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Forum Name: Endocrinology Topics

Question: low cortisol levels with pituitary tumor


 chochmeh1 - Tue Jan 22, 2008 4:19 pm

Hi,
i was brought into the hospital last fall because i thought i had a stroke...the symptoms were no muscle control, fascics and severe muscle cramping along with anxiety and fainting...i basically felt my legs go weak and fell down a flight of stairs, blacked out a couple of time...i thought i was dying...i had very low BP(84/48), dehydrated and low heart rates(48) all through hospital stay...i had my heart checked out which is OK...i don't have MS or Lupus...i eat a lot of salt and wear compression socks to keep the BP up. i am on cymbalta for the cramping pain.
when i got to the hospital, they ran some MRI's and discovered a pituitary tumor...they ran hormone tests and everything was fine exept i had a very low cortisol level and higher than average prolactin...
they ran a stim test and i reacted fine to it...the pituitary tumor was designated as non-functioning and i was sent home...i am still having these symptoms...i have been fatigued and have had sore muscles since last year...before i ended up in the ER, my family doctor and i were slowly trying to uncover why i was fatigued. the only thing discovered was 'leukapenia'...she had no idea about pituitary adenoma...but, she sent me to a neurologist to find out about the muscle symptoms...
i had an EMG/NCV done and i was told i had left leg atrophy with peripheral neuropathy
i also saw a neurosurgeon who said that since my tumor was embedded in the pituitary and it was .9 cm...it was best to leave it alone with follow up to check growth, function...
i thought i was doing better with the twitching, cramping, but then i got a viral infection and everything went downhill for me. i followed up with endo doctor who won't do another hormone panel for 6 mos...and although she found thyroid nodules, she diagnosed them as non cancerous and will watch them along with pituitary. i asked how could she know my cortisol won't drop again and cause me to flop like a fish on the floor? she said, "trust me...your adrenal function is fine..."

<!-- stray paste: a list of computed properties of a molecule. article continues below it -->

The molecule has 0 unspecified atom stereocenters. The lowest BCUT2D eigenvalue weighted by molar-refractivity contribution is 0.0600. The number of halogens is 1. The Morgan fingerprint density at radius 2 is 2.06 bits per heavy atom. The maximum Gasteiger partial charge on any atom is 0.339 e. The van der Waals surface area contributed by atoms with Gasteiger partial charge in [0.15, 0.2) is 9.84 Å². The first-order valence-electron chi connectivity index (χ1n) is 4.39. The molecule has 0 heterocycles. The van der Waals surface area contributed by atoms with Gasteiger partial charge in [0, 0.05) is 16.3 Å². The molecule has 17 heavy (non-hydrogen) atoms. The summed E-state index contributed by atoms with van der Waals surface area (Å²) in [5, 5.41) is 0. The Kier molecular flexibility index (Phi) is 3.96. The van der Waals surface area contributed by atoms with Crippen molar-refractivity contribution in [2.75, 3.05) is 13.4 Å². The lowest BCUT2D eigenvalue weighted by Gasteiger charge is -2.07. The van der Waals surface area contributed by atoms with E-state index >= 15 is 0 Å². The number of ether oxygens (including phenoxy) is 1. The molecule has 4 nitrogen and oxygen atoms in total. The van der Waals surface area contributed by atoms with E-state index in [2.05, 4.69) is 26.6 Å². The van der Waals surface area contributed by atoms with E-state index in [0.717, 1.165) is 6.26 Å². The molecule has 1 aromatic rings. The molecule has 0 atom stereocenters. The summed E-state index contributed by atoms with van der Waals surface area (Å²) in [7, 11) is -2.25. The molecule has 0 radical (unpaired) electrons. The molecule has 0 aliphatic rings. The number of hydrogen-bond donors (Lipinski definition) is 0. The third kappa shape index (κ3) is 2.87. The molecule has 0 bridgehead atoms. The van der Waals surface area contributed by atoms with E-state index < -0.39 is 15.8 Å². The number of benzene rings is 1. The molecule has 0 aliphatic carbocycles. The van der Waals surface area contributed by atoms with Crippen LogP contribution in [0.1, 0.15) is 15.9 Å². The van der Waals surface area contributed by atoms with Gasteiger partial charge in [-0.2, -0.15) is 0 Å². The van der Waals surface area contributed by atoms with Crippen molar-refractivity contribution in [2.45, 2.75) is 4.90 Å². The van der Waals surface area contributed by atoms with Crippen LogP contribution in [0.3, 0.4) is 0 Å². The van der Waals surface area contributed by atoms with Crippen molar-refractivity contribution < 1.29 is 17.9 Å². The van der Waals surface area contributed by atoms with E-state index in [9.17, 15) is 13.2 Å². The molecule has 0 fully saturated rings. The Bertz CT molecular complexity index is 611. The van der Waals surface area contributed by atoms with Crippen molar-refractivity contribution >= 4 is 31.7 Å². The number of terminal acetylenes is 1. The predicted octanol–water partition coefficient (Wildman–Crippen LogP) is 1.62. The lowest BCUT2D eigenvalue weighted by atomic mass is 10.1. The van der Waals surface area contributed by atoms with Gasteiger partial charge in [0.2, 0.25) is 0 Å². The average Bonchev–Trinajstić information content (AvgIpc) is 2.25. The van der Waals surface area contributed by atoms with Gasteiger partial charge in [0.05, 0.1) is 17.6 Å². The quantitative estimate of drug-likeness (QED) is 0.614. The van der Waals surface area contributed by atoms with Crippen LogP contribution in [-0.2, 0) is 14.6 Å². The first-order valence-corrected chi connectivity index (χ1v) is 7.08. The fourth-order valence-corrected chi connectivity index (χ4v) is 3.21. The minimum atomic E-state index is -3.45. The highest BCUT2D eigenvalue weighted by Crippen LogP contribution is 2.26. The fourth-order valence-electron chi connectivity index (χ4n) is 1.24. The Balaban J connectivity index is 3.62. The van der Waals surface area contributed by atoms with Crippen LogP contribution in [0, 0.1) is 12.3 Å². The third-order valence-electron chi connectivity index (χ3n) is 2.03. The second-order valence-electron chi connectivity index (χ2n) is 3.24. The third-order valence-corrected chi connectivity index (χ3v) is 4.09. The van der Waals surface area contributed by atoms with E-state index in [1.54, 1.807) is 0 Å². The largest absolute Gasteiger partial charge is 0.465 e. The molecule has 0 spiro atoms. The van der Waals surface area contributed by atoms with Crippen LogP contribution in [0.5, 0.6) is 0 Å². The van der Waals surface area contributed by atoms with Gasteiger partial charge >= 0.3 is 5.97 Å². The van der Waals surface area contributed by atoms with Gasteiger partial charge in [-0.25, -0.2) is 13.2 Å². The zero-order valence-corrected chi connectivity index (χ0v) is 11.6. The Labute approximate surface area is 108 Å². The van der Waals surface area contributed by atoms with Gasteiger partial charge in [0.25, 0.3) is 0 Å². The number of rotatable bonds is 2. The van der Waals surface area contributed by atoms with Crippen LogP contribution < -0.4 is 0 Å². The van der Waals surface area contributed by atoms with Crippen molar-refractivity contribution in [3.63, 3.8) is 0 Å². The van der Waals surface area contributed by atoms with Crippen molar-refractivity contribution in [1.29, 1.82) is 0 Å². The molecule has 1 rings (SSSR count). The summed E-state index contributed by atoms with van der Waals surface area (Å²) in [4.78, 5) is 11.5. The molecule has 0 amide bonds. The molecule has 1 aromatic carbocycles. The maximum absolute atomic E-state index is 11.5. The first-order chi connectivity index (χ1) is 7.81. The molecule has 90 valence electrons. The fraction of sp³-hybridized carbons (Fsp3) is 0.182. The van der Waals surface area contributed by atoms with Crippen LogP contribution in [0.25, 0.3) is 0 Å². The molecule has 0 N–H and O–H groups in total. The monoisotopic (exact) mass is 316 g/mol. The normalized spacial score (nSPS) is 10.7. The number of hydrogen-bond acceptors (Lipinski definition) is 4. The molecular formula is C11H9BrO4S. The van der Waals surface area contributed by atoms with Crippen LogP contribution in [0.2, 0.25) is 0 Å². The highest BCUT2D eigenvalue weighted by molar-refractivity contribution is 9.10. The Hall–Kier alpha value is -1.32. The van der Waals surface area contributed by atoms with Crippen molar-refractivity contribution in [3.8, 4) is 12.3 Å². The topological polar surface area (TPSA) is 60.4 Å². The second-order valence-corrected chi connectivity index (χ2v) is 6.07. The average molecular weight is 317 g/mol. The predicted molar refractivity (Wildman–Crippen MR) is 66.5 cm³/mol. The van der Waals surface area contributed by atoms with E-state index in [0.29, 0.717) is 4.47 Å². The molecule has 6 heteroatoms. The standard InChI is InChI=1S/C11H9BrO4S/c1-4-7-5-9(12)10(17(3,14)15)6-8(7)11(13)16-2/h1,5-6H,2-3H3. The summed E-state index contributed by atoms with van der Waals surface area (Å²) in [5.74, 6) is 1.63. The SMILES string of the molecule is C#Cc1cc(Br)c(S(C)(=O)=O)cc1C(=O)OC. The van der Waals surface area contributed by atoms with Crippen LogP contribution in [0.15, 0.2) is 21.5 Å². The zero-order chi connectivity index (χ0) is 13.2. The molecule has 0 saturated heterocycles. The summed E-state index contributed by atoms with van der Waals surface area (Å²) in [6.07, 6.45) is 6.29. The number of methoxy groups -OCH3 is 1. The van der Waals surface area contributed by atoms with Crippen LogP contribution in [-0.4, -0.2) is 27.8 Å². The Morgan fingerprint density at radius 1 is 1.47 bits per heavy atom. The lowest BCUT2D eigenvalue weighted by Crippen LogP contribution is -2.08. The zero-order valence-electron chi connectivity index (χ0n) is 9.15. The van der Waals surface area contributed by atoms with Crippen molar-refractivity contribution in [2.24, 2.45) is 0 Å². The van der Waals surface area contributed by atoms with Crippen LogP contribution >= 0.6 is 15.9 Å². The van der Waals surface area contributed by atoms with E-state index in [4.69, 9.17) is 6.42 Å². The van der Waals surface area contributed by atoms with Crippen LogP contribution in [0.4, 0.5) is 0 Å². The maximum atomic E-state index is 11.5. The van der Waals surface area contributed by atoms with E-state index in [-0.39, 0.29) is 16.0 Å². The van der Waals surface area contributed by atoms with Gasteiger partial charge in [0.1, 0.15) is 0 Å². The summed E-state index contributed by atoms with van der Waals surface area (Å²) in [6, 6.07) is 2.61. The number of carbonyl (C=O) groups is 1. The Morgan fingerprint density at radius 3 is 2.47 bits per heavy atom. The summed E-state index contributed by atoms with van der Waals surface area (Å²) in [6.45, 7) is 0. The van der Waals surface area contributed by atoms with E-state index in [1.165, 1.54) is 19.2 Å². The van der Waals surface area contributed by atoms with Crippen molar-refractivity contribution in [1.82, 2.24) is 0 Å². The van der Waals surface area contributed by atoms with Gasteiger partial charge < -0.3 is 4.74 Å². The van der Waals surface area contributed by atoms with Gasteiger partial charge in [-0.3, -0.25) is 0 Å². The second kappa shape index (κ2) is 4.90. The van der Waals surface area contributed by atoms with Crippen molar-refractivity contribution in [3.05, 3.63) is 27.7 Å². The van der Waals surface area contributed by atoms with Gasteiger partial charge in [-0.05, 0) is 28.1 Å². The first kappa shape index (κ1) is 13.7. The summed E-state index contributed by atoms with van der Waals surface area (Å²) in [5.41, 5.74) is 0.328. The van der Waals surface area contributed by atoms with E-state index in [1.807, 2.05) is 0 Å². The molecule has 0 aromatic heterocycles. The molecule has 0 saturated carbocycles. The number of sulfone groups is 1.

my questions are these"
1. could the cramping, twitching and muscle weakness be from low cortisol levels? (my neuro says i don't have ALS, but can't figure out the cause of these symptoms)
2. can ACTH production be inconsistant? and if so, how can it be fixed or found out?
3. is there any tests for this?
4. should i ask for another stim test or should i just go along with the program?(i need to get back to work and life and i am sleeping 12-14 hours a day)
5. i began having foamy urine, but no protein loss according to doctors...this started at the same time everything else did...could this be from cortisol dumped out of my body?
6. should i go get second endo opinion?
thank you.
C

 John Kenyon, CNA - Fri Aug 08, 2008 11:38 pm

User avatar Hello -

First, before answering your numbered questions, I'd like to point out that a viral infection, given the compromised pituitary function, could, indeed, be responsible for your renewed symptoms. Cortisol, which is normally the controlling factor of adrenal function, can be exhausted by a virus or other infection, and so even if adrenal function is normal on a given day, it may not be metered properly during an infectious illness. Once that's past, all other things remaining equal, it should regain its equilibrium.

Now then: your numbered questions:

1) It seems reasonable to assume the cramping, twitching, etc., are related to low levels of cortisol. It is difficult to prove, but it is easy to make the leap of logic.

2,3) ACTH production can certainly be variable, even without the presence of a tumor. Again, illness can cause an effective lowering of available ACTH for a time. This is relatively normal. Testing is possible, but because of normal variations in serum availablitiy the result may not be meaningful.

4) You could ask for another stim test, but again, with a tumor present, the results may not be meaningful this soon after the first test.

5) Foamy urine can be caused by a great many things and usually has little significance. I don't know whether cortisol dumping would cause this.

6) If you continue to experience symptoms and the current endocrinologist chooses to stay the course then you would certainly be justified in looking for a second opinion.

Hopefully this is helpful to you. Good luck and please follow up with us here.

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